Coming back to science fiction, there are two factors IMHO that hamper its chance of being rated as Art:

  1. It's too accessible.
  2. It's more about ideas.
That sci-fi is accessible makes it a mass choice. Edgar Rice Burroughs was pulp fiction. Kurt Vonnegut, on the other hand, was class the moment people saw him as more than a science fiction author. Asimov has inspired eminent academics such as Paul Krugman, but he has already been listed in the Big Three and that's enough respect for a guy who writes, well, science fiction. Accessibility cuts at greatness. You have to be Douglas Adams to turn prophetic science fiction into a work of unmatched humour and satire.

That beats the Nobel any day

The second point holds weight as well. When you choose to speak with ideas and visions, you are capturing the imagination of a child, whatever be his age. That's hard to keep hold of. For one thing, the world is turning increasingly gruesome before your very eyes to care about a possible Hari Seldon. As a reinforcing consequence, it's disturbed and emotionally complicated stories (not necessarily romance) that catch the eye. There is only so much of hope in the world. I think this might well be a bigger reason for the resurgence of sci-fi on the wave of dystopia and despair (Others may well blame this trend as killing nascent curiosity and that's an open debate for another day). Writing in ideas also has the distinct disadvantage of coming across situations that can't be conveyed in words. Some things are best left to the imagination.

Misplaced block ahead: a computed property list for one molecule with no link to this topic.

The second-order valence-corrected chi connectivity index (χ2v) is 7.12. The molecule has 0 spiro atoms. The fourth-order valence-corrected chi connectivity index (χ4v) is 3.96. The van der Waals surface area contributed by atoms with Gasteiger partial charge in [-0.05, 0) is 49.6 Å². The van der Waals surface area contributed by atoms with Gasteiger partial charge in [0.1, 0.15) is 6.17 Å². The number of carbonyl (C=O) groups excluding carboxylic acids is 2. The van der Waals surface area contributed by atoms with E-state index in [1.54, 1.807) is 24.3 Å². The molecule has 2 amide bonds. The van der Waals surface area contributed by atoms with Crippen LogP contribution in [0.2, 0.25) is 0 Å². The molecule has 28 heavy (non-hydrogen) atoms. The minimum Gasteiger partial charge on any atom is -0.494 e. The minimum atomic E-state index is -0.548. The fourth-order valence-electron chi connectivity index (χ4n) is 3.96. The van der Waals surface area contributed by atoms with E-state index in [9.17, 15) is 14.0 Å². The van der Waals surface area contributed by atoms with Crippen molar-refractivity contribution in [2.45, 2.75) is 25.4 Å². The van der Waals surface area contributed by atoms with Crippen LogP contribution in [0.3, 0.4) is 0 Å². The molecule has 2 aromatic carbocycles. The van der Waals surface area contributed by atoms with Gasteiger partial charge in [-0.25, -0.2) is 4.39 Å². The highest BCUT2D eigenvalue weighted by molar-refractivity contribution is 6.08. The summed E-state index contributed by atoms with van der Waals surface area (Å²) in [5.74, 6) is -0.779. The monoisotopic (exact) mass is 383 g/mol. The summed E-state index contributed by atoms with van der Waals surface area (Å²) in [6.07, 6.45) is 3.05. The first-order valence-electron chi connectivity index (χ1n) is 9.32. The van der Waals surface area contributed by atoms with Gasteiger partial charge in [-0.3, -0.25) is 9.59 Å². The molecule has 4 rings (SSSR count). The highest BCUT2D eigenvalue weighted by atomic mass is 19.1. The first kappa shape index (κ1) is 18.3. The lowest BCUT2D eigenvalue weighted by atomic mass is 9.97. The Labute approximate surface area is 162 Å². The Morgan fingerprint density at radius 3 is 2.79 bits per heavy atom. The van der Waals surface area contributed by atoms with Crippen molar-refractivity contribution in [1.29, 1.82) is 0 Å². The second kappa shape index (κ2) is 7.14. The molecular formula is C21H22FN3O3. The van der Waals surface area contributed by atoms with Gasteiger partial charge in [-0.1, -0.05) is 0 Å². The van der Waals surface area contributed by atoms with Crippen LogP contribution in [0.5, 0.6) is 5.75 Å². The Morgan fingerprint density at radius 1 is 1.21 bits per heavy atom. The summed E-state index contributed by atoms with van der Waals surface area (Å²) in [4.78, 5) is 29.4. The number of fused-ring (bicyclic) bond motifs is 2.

Science fiction is Art. It can bring to life a world that never existed. It can predict inventions long before science has the wherewithal to actually build it. It is utopia and dystopia. And there is an unexamined overstated assumption of its works lacking beauty. Go read Bradbury and witness the haunting loneliness in his prose. Read Orwell and his command over ideas and words. Imagine having no conceivable image of Rama in the world around you and reading Clarke for the first time. Look at robots and planes but don't forget to notice the small bits and pieces of innovation that have changed the way we live. Science fiction may well be a far more democratic form of Art. All you need is your imagination.

Science Fiction deserves respect.

(Next time: I'll move to contradict this post. Some good fun, eh?)

Thursday, 1 August 2013

HWR - 8

All it takes is some blood from your tonsils, dizziness and an excruciatingly painful throat to sit patiently in front of the laptop and write a few sentences.

Welcome to Haaris' Weekly Round-up:

  1. A crisp case for shale gas and its future. No environmental speculation please.
  2. I won't go into the Sen-Bhagwati debate. You can have a field day reading about it on the net. Instead, I offer some speculation why Bhagwati may not win the Nobel, ever. Again, don't pick sides. Yet.
  3. It took money to open people's eyes in accepting anthropomorphic climate change. Insurance money.
  4. Time to bring out your debating books. Zeus could have been alive; he might still be there.
And that's a wrap.